Maybe it is because we all find ourselves in a real life Groundhog Day, but I am most definitely repeating myself daily when I say how much I LOVE GOOGLE FORMS FOR ONLINE INSTRUCTION.
Yesterday I found myself creating a Google Form where students would analyze a data visualization and record their reflections and observations in the form.
I leveraged the fact that links are live in the "description" portion of the form to push out the visualization URL so the resource and reflection tool are all in one place.
However, I found myself potentially flooding student Working Memory by adding too much text in the form (which can't be modified that well) regarding how to navigate the visualization. This felt too wordy so I decided to make an instructional screencast to include in the form.
Once the screencast was recorded and uploaded to YouTube I realized I had already linked the visualization to the description of the question, so that room was taken, and adding another question to embed the video felt like overkill.
I then noticed that you can add images to each question. I hadn't yet used this feature of the question and I wanted to restrict the analysis to a single question! Then it hit me: TURN THE VIDEO INTO AN ANIMATED GIF!
So that's what I did. I went here to turn the instructional screencast into an animated GIF, uploaded it the GIF to the question as an image and boom!
Once you open the form, you see the link to the visualization and below, an GIF animated how to interact with the visualization. I ended up using this feature two more times before the day was over in other lessons.
Definitely not super high tech, and definitely something most people already do, but I found this to be a perfect example of simple tech serving teacher pedagogical, and student cognitive needs.
Click here to see the form and see the animated GIF below.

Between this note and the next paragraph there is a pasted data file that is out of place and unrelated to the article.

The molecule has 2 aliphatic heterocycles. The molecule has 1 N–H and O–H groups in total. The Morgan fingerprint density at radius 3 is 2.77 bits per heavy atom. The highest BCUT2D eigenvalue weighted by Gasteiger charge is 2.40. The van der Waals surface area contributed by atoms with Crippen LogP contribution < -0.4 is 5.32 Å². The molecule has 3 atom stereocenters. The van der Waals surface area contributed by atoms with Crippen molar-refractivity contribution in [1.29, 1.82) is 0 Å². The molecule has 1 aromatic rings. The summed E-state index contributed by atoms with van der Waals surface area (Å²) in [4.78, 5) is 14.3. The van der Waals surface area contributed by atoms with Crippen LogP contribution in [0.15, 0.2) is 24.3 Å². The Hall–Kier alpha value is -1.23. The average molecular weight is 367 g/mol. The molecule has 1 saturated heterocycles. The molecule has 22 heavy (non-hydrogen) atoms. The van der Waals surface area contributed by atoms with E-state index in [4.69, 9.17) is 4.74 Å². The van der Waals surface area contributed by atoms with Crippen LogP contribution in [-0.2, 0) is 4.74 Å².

It never ceases to amaze me how useful creating Google Doc templates is for students in the online learning environment. Clarifying structure and pointing students towards exactly what is expected through the use of templates for assignments has really helped me rest easy when pushing out a complex task. Before I share examples, below is a quick reminder as to how to quickly turn a document into a template.
Step #1: Make a public viewable document according to the format you want students to follow. Use a separate color for the text you would like students to replace with their own work. I use blue and say: "You do what's in blue!"
Step #2: Copy the URL and change the "/edit" ending to "/copy"
Step #3: Share URL with students. It will force a copy to be made directly to their Google Drive. No need for students to "make a copy"
In 2013 I was honored to deliver a TED Talk as part of TED Talks Education on PBS. In the talk I outlined three lessons I gleaned from my thoracic surgeon about how to learn complex tasks with confidence. I translated them into three rules that I then shared in the talk and in this book. Below are the three rules, and how they are playing out, in very tangible, simple ways, in my daily online teaching during the COVID-19 Pandemic.
Rule #1: Curiosity Comes First
This is a simple post to remind all STEM educators out there that the HTML5 PhET simulations are A M A Z I N G tools for online teaching. Given the varying types of devices that students are using while under quarantine, simulation upgrade to HTML5 means students can interact with the simulation on ANY device (tablet, phone, computer) drastically dropping Extraneous Cognitive Load for the student.
PhET has always been a favorite resource for me, but the growing list of HTML5 simulations makes it irreplaceable right now. Click here for an example of how I leveraged PhET in the context of Google Forms to scaffold my students from Molecular Geometry into Molecule Polarity in today's online lesson. The simulation used is also embedded below. Which brings up another incredible point about HTML5 simulations: YOU CAN PLACE THEM DIRECTLY IN YOUR WEBSITE FOR USE WITHOUT THE NEED FOR A DOWNLOAD! So legit.
If you are a high school or college science teacher teaching online right now, or an educator looking for ways to promote critical thinking, spacial reason, and computation thinking in the context of service to those impacted by the COVID-19 Pandemic, and encourage you to check out Foldit..
Foldit is a multiplayer game that empowers students to learn how to manipulate, and develop, various protein structures. Players progress through various levels where they learn, subtly, about protein folding, hydrophobic/hydrophilic side chains, and protein receptor interaction.
Special "puzzles" have been developed that challenge users to develop proteins to be used as biological pharmaceuticals to bind COVID-19 Spike Protein. Top designs are actually synthesized and test for efficacy! Check out the below videos to learn more about Foldit!
I will be using Foldit in the following ways: